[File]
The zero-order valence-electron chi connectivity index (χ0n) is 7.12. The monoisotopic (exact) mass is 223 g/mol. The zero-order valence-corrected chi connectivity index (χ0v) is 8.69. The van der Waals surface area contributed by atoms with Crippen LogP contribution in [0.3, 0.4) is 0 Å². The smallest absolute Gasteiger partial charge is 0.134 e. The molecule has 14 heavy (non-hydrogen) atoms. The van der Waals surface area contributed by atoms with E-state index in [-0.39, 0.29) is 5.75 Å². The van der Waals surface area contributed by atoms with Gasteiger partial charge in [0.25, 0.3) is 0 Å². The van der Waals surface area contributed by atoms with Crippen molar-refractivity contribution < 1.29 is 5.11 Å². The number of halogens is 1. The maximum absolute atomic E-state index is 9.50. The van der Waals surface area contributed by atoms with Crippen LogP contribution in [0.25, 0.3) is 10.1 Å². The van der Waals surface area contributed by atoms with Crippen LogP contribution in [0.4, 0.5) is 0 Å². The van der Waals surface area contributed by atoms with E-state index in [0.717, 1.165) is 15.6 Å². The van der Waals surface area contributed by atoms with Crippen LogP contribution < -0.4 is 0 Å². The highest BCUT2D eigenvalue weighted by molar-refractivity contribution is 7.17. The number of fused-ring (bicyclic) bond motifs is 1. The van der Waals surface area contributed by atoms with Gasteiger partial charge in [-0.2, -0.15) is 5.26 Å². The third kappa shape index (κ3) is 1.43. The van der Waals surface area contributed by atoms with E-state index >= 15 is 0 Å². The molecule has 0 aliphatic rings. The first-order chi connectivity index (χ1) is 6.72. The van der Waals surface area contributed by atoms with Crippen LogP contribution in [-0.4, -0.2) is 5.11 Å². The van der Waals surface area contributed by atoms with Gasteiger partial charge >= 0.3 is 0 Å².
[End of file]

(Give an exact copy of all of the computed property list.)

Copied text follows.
The zero-order valence-electron chi connectivity index (χ0n) is 7.12. The monoisotopic (exact) mass is 223 g/mol. The zero-order valence-corrected chi connectivity index (χ0v) is 8.69. The van der Waals surface area contributed by atoms with Crippen LogP contribution in [0.3, 0.4) is 0 Å². The smallest absolute Gasteiger partial charge is 0.134 e. The molecule has 14 heavy (non-hydrogen) atoms. The van der Waals surface area contributed by atoms with E-state index in [-0.39, 0.29) is 5.75 Å². The van der Waals surface area contributed by atoms with Gasteiger partial charge in [0.25, 0.3) is 0 Å². The van der Waals surface area contributed by atoms with Crippen molar-refractivity contribution < 1.29 is 5.11 Å². The number of halogens is 1. The maximum absolute atomic E-state index is 9.50. The van der Waals surface area contributed by atoms with Crippen LogP contribution in [0.25, 0.3) is 10.1 Å². The van der Waals surface area contributed by atoms with Crippen LogP contribution in [0.4, 0.5) is 0 Å². The van der Waals surface area contributed by atoms with E-state index in [0.717, 1.165) is 15.6 Å². The van der Waals surface area contributed by atoms with Crippen LogP contribution < -0.4 is 0 Å². The highest BCUT2D eigenvalue weighted by molar-refractivity contribution is 7.17. The number of fused-ring (bicyclic) bond motifs is 1. The van der Waals surface area contributed by atoms with Gasteiger partial charge in [-0.2, -0.15) is 5.26 Å². The third kappa shape index (κ3) is 1.43. The van der Waals surface area contributed by atoms with E-state index >= 15 is 0 Å². The molecule has 0 aliphatic rings. The first-order chi connectivity index (χ1) is 6.72. The van der Waals surface area contributed by atoms with Crippen LogP contribution in [-0.4, -0.2) is 5.11 Å². The van der Waals surface area contributed by atoms with Gasteiger partial charge >= 0.3 is 0 Å².